NJ Weedman says voters ‘hoodwinked’ by legal pot ballot question
TRENTON — Just as New Jersey's legislative leaders appear to have cleared another hurdle toward legalizing the sale of adult use marijuana, Ed "NJ Weedman" Forchion says he plans to start selling at his city restaurant on January 1, whether or not the state has regulations in place.
Forchion, a longtime activist for the legalization of marijuana, says NJ voters were misled about what they were actually voting for, regarding Ballot Question 1 in November. He has filed a lawsuit against Gov. Phil Murphy, which says what was really approved was "corporatization" of marijuana.
Murphy said Friday in a statement with state Senate President Steve Sweeney, Assembly Speaker Craig Coughlin, Senator Nicholas Scutari, & Assemblywoman Annette Quijano a deal was reached on legislation to set up the new recreational marijuana marketplace. No details of the bill were released.
"Last month, New Jerseyans voted overwhelmingly in support of the creation of a well-regulated adult-use cannabis market. We’re proud to announce today that we’ve reached an agreement on legislation providing the framework for legalization, which is a critical step in reducing racial disparities and social inequities that have long plagued our criminal justice system," according to the governor's statement.
"Most people thought they were voting to legalize marijuana when in fact if you read the amendment and our existing marijuana laws, marijuana will remain illegal and I think the state bamboozled the citizens, hoodwinked them in the voting to give certain people — these 'cannabis cartels' — the opportunity to make billions while still continuing to illegalize the masses of us," Forchion said to New Jersey 101.5.
Forchion owns a restaurant, NJWeedman's Joint, near the Statehouse.
The November ballot question was titled "Constitutional Amendment to Legalize Marijuana" and asked "do you approve amending the Constitution to legalize a controlled form of
marijuana called 'cannabis'?"
"The petition that most people signed, the amendment that we signed and approved of specifically does not legalize marijuana. It legalizes regulated cannabis and marijuana remains illegal. But that's not what people thought they were voting for and this is the question I am presenting to a federal court on the clarification of this," Forchion said.
The interpretative statement of the question explained that the Cannabis Regulatory Commission, which already oversees the state medical marijuana program, would also be in charge of a new adult cannabis market as "detailed in laws enacted by the Legislature."
Since the Nov. 3 election, state lawmakers have been tackling separate legislation aimed at decriminalizing minor marijuana offenses.
Senate and Assembly committees both endorsed marijuana legalization bills, but then the measures stalled over a few differences, including whether to cap the number of marijuana cultivators and what to do with proceeds of a "social equity excise fee" on sales.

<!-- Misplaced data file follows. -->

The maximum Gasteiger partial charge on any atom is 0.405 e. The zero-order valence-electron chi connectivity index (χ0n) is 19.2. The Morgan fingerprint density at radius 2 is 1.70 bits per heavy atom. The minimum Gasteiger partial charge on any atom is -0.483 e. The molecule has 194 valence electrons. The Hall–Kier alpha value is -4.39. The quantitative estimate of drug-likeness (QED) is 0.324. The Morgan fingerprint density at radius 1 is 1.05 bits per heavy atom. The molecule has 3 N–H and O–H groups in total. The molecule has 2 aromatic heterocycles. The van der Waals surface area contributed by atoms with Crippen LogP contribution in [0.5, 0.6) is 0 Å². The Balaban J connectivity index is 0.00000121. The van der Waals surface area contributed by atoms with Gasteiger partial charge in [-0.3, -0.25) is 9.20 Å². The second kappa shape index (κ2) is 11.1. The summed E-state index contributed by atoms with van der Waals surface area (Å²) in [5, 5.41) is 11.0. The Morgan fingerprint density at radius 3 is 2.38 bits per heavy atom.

On Nov. 25, state Attorney General Gurbir Grewal issued a directive to all prosecutors to put low-level marijuana possession cases on pause until at least late January.
Although it remained unclear as of Monday whether the legislative framework would be in place for legal sales of marijuana as of January 1, Forchion said he plans to openly begin selling it at his restaurant at that point.
"The everyday Joe now thinks that marijuana is legal. That's what they're thinking because of the wording of the question — when it is not," Forchion said.
"I plan on having a grand opening. I'll be the first citizen dispensary," Forchion said, while also noting he expects to be arrested for his actions. He also said he thinks he would come out the winner in such legal action.
"I don't think the people can get twelve people to put me in prison for violating laws they don't agree on," Forchion said.
Forchion also believes the state has created a conundrum for itself by allowing the sale of marijuana, which is still illegal for use by federal law, through medical dispensaries.
"When I start openly selling marijuana just like them it will be unconstitutional selective enforcement which could rain down on me which I am probably daring them to do anyway. I want that to happen. I want this big conundrum that state has created for itself," Forchion said.
Forchoin said that the state has not yet responded to his lawsuit and expects they will move to dismiss but he is confident a judge will agree with him on the wording.
"It's not really about marijuana. This is going to sneak up on people. I believe the judge is going to rule on the wording," Forchion said.
The governor's office did not return a message on Sunday, asking for comment on Forchion's lawsuit.
Forchion ran an unsuccessful political campaign this year as an independent in the 12th Congressional district.
Incumbent Rep. Bonnie Watson Coleman won re-election with 65% of the vote, or 230,883 votes.
Republican challenger Mark Razzoli had nearly 33%, or 114,591 votes — while Forchion accounted for 1.3%, or 4,512 votes.
With previous reporting by Dino Flammia and Michael Symons